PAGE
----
A forthcoming documentary accuses the Saudi and Emirati governments of passing weapons purchased from the U.S., Britain, and other Western governments to militias in Yemen in violation of the agreements governing those sales:

An investigation into weapons being used in the war in Yemen has shown numerous examples of arms supplied by the UK and the US, among others, ending up in the hands of militias including those linked to al-Qaida and Isis.

In an apparent abuse of trade agreements by the Saudi- and UAE-led coalition, sophisticated armoured vehicles, rocket launchers, grenades and rifles are among the weapons being purchased from European and US companies and reaching local factions and groups.

As international concerns continue to rise over the humanitarian crisis in Yemen, the report by journalist Mohamed Abo-Elgheit and the Arab Reporters for Investigative Journalists (Arij) alleges that not only are weapons being openly passed to militias aligned to the Saudi coalition but also to marginalised and feuding groups fighting their own territorial battles.

Here is one more reason why the U.S. and other Western governments should get out of the business of selling arms to the Saudis and Emiratis. Not only are coalition forces using the weapons that our government sells to them to commit war crimes, but they are passing them along to their proxies and even to groups aligned with terrorists. Since the Saudi coalition and its proxies have also been buying off and recruiting members of Al Qaeda in the Arabian Peninsula (AQAP), it isn’t surprising that they’re also providing jihadists with weapons sold by the U.S. and others, but it is more proof that these governments are not the counter-terrorist security partners that war supporters always claim them to be.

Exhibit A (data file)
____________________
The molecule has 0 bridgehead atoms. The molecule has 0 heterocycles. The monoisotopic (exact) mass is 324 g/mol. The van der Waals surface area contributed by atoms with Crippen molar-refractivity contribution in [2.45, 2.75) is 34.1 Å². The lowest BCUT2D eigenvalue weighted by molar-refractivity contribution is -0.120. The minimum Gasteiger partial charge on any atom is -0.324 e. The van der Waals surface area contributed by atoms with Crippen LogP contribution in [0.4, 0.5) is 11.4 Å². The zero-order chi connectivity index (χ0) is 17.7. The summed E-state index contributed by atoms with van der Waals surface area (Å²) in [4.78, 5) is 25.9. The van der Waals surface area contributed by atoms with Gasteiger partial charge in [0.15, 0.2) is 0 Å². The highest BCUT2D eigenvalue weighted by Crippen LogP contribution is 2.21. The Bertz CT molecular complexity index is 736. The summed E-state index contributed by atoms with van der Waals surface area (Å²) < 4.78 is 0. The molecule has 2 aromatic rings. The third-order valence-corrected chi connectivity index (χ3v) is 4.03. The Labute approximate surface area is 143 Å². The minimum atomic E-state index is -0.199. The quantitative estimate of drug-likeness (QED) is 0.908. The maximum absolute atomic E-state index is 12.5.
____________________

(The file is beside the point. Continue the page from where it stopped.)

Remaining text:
The Saudis and Emiratis have apparently been allowed to get away with this practice for years:

“Where we found abuse of the end user certification system, we sought explanations from the arms companies and government who authorised the sales to the coalition. Many simply turn a blind eye,” said Abo-Elgheit.

The documentary accuses the Saudi coalition, weapons suppliers and governments of a sustained breach of “end user” certification laws stretching back to the beginning of the conflict in 2015. In 2016 UN Security Council issued a warning over “lax accountability” on the part of the coalition, and expressed concern that weapons may be diverted to the black market.

No penalties have ever been levied for breaches. Certificates are meant to provide an assurance to those selling arms, or authorising their sale, that weapons will be used only by the buyer, and not passed or sold on.

Abo-Elgheit and his team compiled evidence that calls into question the credibility of such certificates signed by Saudi Arabia and UAE.

The Saudis and Emiratis have proven that they can’t be trusted to use U.S.-made weapons responsibly, and they can’t even be trusted to keep U.S.-made weapons from militias in Yemen that should never have been able to obtain them. While administration officials hyperventilate about alleged Iranian weapons shipments into Yemen, U.S.-made weapons have been reaching the allies of AQAP and ISIS.